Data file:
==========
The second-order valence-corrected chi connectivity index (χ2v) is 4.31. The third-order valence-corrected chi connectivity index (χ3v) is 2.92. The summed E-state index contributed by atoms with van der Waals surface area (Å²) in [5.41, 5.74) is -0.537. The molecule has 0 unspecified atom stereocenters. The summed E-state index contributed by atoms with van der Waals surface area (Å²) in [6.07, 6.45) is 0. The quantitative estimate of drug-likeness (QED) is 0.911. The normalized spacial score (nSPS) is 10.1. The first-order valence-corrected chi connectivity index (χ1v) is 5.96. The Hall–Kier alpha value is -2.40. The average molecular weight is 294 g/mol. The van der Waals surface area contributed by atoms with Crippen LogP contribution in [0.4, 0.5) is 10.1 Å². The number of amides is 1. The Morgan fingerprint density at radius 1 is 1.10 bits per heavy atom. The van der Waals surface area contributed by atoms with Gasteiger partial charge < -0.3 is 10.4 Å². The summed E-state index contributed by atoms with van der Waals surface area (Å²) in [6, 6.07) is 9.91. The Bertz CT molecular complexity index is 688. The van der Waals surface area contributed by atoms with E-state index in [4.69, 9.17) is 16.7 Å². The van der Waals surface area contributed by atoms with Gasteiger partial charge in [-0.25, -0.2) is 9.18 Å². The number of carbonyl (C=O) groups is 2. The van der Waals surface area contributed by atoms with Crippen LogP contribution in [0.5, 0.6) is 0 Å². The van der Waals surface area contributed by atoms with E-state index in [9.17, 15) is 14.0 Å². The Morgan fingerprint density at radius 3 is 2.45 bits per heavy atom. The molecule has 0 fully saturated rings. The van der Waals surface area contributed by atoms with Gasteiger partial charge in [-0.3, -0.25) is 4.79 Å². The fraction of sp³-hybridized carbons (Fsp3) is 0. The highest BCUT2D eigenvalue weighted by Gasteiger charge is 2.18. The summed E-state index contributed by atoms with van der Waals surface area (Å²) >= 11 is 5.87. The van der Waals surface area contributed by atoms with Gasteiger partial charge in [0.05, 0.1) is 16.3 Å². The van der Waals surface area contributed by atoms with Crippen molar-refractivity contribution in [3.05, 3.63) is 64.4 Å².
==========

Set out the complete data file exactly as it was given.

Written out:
The second-order valence-corrected chi connectivity index (χ2v) is 4.31. The third-order valence-corrected chi connectivity index (χ3v) is 2.92. The summed E-state index contributed by atoms with van der Waals surface area (Å²) in [5.41, 5.74) is -0.537. The molecule has 0 unspecified atom stereocenters. The summed E-state index contributed by atoms with van der Waals surface area (Å²) in [6.07, 6.45) is 0. The quantitative estimate of drug-likeness (QED) is 0.911. The normalized spacial score (nSPS) is 10.1. The first-order valence-corrected chi connectivity index (χ1v) is 5.96. The Hall–Kier alpha value is -2.40. The average molecular weight is 294 g/mol. The van der Waals surface area contributed by atoms with Crippen LogP contribution in [0.4, 0.5) is 10.1 Å². The number of amides is 1. The Morgan fingerprint density at radius 1 is 1.10 bits per heavy atom. The van der Waals surface area contributed by atoms with Gasteiger partial charge < -0.3 is 10.4 Å². The summed E-state index contributed by atoms with van der Waals surface area (Å²) in [6, 6.07) is 9.91. The Bertz CT molecular complexity index is 688. The van der Waals surface area contributed by atoms with E-state index in [4.69, 9.17) is 16.7 Å². The van der Waals surface area contributed by atoms with Gasteiger partial charge in [-0.25, -0.2) is 9.18 Å². The number of carbonyl (C=O) groups is 2. The van der Waals surface area contributed by atoms with Crippen LogP contribution in [0.5, 0.6) is 0 Å². The van der Waals surface area contributed by atoms with E-state index in [9.17, 15) is 14.0 Å². The Morgan fingerprint density at radius 3 is 2.45 bits per heavy atom. The molecule has 0 fully saturated rings. The van der Waals surface area contributed by atoms with Gasteiger partial charge in [-0.3, -0.25) is 4.79 Å². The fraction of sp³-hybridized carbons (Fsp3) is 0. The highest BCUT2D eigenvalue weighted by Gasteiger charge is 2.18. The summed E-state index contributed by atoms with van der Waals surface area (Å²) >= 11 is 5.87. The van der Waals surface area contributed by atoms with Gasteiger partial charge in [0.05, 0.1) is 16.3 Å². The van der Waals surface area contributed by atoms with Crippen molar-refractivity contribution in [3.05, 3.63) is 64.4 Å².